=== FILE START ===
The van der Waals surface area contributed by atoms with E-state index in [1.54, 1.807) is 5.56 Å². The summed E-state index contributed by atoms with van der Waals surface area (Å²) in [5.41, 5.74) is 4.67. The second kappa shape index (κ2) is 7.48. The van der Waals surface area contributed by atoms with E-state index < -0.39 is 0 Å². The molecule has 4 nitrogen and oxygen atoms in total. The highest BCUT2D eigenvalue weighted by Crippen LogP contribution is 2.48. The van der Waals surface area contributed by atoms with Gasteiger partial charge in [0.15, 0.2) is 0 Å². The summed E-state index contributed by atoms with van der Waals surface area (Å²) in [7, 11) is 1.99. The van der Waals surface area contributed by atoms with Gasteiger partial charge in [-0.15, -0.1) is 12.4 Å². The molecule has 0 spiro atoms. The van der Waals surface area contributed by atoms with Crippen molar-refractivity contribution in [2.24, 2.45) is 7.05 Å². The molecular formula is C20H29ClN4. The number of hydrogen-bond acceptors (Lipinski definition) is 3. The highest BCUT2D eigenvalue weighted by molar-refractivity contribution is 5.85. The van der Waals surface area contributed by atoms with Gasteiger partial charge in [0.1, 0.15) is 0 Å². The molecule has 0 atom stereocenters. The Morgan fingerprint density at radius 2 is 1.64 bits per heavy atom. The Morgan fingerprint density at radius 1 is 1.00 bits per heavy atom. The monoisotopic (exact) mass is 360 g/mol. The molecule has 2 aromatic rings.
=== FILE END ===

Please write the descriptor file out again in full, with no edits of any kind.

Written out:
The van der Waals surface area contributed by atoms with E-state index in [1.54, 1.807) is 5.56 Å². The summed E-state index contributed by atoms with van der Waals surface area (Å²) in [5.41, 5.74) is 4.67. The second kappa shape index (κ2) is 7.48. The van der Waals surface area contributed by atoms with E-state index < -0.39 is 0 Å². The molecule has 4 nitrogen and oxygen atoms in total. The highest BCUT2D eigenvalue weighted by Crippen LogP contribution is 2.48. The van der Waals surface area contributed by atoms with Gasteiger partial charge in [0.15, 0.2) is 0 Å². The summed E-state index contributed by atoms with van der Waals surface area (Å²) in [7, 11) is 1.99. The van der Waals surface area contributed by atoms with Gasteiger partial charge in [-0.15, -0.1) is 12.4 Å². The molecule has 0 spiro atoms. The van der Waals surface area contributed by atoms with Crippen molar-refractivity contribution in [2.24, 2.45) is 7.05 Å². The molecular formula is C20H29ClN4. The number of hydrogen-bond acceptors (Lipinski definition) is 3. The highest BCUT2D eigenvalue weighted by molar-refractivity contribution is 5.85. The van der Waals surface area contributed by atoms with Gasteiger partial charge in [0.1, 0.15) is 0 Å². The molecule has 0 atom stereocenters. The Morgan fingerprint density at radius 2 is 1.64 bits per heavy atom. The Morgan fingerprint density at radius 1 is 1.00 bits per heavy atom. The monoisotopic (exact) mass is 360 g/mol. The molecule has 2 aromatic rings.